But then one day I saw an ad in the newspaper that tweaked my curiosity. It was regarding a new program in Montana and the position was for a director of a local facility for a project called Independent Living. It was designed to help people with disabilities to become more integrated into the community. It was something I felt strongly about, something that I felt needed to happen for the disabled and so, although I knew very little about disabilities and knew no disabled people in the community, I knew I was more than willing and able to learn. So, I put in my application. Three days later I had my first interview.

The project was being directed by a nun, Sister Helen, out of the program's office in the state capital in Helena and she was looking for directors for Great Falls and Billings offices. The interview went well and I met a wonderful disabled man, Jim Clark, who worked in the local office of the state employment department. He would be working with the new project as well.

I had to admit that I had no experience with the disabled, but that I was willing to learn and that I felt very strongly about the need for such a program. However, no one was more amazed than I was when three days later I was offered the job. I had to ask them why they had chosen me. Thinking about it later, their answer made perfect sense – for one thing, I didn’t know what many involved with the disabled, considered impossible, I didn’t know what the usual excuses were for why the project’s goals were out of reach, I didn’t see why it couldn’t be done. They didn’t hire a disabled person at the time because there weren’t that many that would even be able to access and do much of what had to be done – that’s how bad conditions were at that time. The plan was to put the entire project in the hands of the disabled once the immediate goals were achieved. I knew the job probably wouldn’t last more than three to four years, and I was more than okay with that as I felt the disabled should, indeed run their own project, but I was excited about being able to help get it moving.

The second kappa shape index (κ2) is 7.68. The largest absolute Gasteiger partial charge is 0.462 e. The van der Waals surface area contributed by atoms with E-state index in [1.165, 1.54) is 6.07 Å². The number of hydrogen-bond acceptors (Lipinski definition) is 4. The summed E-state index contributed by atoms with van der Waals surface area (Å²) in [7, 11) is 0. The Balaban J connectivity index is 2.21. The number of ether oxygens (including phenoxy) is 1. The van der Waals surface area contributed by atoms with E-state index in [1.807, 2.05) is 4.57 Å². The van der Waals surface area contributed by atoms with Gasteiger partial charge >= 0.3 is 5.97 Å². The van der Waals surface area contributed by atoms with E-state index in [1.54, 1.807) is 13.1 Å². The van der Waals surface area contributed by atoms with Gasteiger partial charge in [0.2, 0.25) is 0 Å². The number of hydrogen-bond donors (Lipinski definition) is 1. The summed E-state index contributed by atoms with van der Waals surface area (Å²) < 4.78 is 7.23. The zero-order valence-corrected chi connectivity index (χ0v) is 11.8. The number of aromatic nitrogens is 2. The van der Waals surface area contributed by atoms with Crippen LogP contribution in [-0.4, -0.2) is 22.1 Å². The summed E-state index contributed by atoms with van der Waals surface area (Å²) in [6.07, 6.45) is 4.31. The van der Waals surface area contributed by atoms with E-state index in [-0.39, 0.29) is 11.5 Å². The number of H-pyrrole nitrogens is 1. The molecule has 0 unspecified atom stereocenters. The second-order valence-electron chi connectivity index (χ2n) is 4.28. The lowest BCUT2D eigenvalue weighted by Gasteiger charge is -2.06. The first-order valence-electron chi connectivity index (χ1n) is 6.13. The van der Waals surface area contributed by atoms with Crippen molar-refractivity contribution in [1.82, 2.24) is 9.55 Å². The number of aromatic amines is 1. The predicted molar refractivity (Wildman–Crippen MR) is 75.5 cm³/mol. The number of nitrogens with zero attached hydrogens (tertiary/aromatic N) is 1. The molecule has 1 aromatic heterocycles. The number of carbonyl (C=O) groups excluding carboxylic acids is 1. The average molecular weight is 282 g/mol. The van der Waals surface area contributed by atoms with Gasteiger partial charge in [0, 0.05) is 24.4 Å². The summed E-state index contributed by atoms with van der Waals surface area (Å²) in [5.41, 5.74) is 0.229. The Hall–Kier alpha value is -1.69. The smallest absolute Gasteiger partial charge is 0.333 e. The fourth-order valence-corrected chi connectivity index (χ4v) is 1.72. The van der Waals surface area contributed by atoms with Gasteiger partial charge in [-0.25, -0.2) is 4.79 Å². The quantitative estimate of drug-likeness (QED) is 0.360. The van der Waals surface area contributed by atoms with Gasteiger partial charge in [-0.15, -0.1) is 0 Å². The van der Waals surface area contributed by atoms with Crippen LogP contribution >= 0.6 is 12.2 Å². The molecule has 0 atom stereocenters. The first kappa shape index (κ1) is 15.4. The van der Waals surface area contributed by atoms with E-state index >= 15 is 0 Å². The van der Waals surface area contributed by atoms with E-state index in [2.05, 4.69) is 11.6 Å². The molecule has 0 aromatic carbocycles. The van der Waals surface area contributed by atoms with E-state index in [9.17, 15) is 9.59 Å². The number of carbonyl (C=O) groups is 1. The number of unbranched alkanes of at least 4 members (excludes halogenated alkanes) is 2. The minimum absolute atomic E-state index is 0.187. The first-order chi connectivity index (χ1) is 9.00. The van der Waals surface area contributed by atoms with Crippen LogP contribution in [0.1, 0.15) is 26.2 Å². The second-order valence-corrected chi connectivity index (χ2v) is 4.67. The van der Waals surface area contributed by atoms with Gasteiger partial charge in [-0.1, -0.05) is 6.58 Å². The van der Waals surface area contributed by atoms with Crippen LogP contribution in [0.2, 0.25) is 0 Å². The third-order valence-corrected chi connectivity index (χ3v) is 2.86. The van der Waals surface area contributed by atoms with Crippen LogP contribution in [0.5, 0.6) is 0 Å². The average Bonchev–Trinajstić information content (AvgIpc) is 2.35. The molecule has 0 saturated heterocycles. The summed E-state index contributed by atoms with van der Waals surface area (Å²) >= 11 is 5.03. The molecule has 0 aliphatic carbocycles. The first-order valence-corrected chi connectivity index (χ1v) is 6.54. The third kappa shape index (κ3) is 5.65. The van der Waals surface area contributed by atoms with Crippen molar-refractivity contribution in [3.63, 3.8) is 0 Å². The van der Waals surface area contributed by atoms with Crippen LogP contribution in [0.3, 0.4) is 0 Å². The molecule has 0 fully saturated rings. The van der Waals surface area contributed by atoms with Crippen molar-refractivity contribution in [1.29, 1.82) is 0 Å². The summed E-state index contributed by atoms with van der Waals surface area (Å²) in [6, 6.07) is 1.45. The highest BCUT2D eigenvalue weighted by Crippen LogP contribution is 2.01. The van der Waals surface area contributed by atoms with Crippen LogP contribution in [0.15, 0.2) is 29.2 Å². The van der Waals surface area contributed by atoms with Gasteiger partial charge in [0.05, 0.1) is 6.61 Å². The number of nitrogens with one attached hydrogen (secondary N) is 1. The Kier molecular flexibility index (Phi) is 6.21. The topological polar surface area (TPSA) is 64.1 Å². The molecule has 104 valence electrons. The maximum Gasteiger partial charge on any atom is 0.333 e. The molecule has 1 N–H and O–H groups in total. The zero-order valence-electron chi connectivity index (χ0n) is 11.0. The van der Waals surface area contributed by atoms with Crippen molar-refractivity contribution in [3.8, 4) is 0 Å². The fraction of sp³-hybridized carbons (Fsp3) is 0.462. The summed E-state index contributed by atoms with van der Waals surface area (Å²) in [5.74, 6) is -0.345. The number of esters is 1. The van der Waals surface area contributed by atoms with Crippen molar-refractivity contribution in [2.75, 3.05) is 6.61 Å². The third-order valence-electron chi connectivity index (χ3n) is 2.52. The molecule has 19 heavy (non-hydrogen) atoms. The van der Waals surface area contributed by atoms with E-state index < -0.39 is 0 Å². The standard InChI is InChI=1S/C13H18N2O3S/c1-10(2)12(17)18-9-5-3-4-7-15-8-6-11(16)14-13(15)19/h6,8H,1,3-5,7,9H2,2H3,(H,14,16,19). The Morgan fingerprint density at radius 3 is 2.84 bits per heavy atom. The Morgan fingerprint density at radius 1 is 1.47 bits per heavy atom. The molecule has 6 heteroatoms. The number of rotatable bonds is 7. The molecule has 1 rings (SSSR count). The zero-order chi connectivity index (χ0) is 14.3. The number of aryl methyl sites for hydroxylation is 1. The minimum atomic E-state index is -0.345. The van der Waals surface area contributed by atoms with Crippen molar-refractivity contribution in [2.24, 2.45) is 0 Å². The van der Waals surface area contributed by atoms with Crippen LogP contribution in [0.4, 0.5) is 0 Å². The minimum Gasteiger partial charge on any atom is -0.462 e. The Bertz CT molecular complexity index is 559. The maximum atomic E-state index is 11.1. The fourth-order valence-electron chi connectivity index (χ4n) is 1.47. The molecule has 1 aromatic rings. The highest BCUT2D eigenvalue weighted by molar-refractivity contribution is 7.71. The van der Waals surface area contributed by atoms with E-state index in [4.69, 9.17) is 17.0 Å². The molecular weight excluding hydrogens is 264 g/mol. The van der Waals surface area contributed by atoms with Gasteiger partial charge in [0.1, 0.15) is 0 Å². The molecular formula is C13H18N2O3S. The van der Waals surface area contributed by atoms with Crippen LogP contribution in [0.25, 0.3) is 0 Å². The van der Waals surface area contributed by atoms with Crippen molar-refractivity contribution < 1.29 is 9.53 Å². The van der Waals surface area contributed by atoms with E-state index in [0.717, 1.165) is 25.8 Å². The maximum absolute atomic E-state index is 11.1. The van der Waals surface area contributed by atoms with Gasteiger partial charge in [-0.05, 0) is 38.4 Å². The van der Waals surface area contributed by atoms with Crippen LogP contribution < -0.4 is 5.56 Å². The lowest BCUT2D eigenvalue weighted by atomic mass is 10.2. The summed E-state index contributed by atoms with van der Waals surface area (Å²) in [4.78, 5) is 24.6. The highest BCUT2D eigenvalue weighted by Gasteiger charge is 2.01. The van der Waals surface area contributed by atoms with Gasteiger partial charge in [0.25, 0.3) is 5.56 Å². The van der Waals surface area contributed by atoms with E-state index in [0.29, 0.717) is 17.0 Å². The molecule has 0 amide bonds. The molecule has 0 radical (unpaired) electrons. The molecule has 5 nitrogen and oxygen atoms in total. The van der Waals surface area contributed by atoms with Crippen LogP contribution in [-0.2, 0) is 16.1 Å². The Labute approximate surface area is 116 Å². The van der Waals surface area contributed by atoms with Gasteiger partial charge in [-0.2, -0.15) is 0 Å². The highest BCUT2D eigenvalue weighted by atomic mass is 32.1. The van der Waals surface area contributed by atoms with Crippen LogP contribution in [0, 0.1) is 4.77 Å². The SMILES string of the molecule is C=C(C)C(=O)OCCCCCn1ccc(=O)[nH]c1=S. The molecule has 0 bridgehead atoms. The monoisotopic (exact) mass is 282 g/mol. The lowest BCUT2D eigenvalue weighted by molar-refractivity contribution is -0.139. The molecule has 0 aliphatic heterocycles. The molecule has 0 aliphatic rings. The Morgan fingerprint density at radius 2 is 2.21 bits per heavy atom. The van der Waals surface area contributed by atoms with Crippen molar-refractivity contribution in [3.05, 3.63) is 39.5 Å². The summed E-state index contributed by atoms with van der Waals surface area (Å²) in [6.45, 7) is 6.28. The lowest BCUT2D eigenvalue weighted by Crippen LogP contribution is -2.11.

They also hired me an assistant, a Vietnam veteran who, due to wounds he received there had developed epilepsy and had been unable to find work in spite of having a degree in business. His name was David – one more David in my life in addition to my husband, David and my son, David -- well, at least I wouldn't have to worry about talking in my sleep.

The next three years were among the best, the most exciting and rewarding years of my life.

Our first task was to find and furnish an office. Once that was done, we set about locating as many of the disabled in the Great Falls area as possible. We got lists from hospitals, care givers and state offices. We visited one on one with as many as possible. We set up meetings where the disabled could come and voice their needs, their hopes and we began a list of things to accomplish. Things like providing parking spaces, with parking meters low enough for them to reach from a wheelchair --the idea of free handicapped parking hadn't even been thought of at the time. Ramps to enable them to cross streets, attend church; go to movies, access the working environments so they might be able to get jobs, doors wide enough to allow wheelchair entrance into restaurants, stores, offices, restrooms. It was a daunting task and we met a lot of resistance, and lots of excuses as to why it could never happen.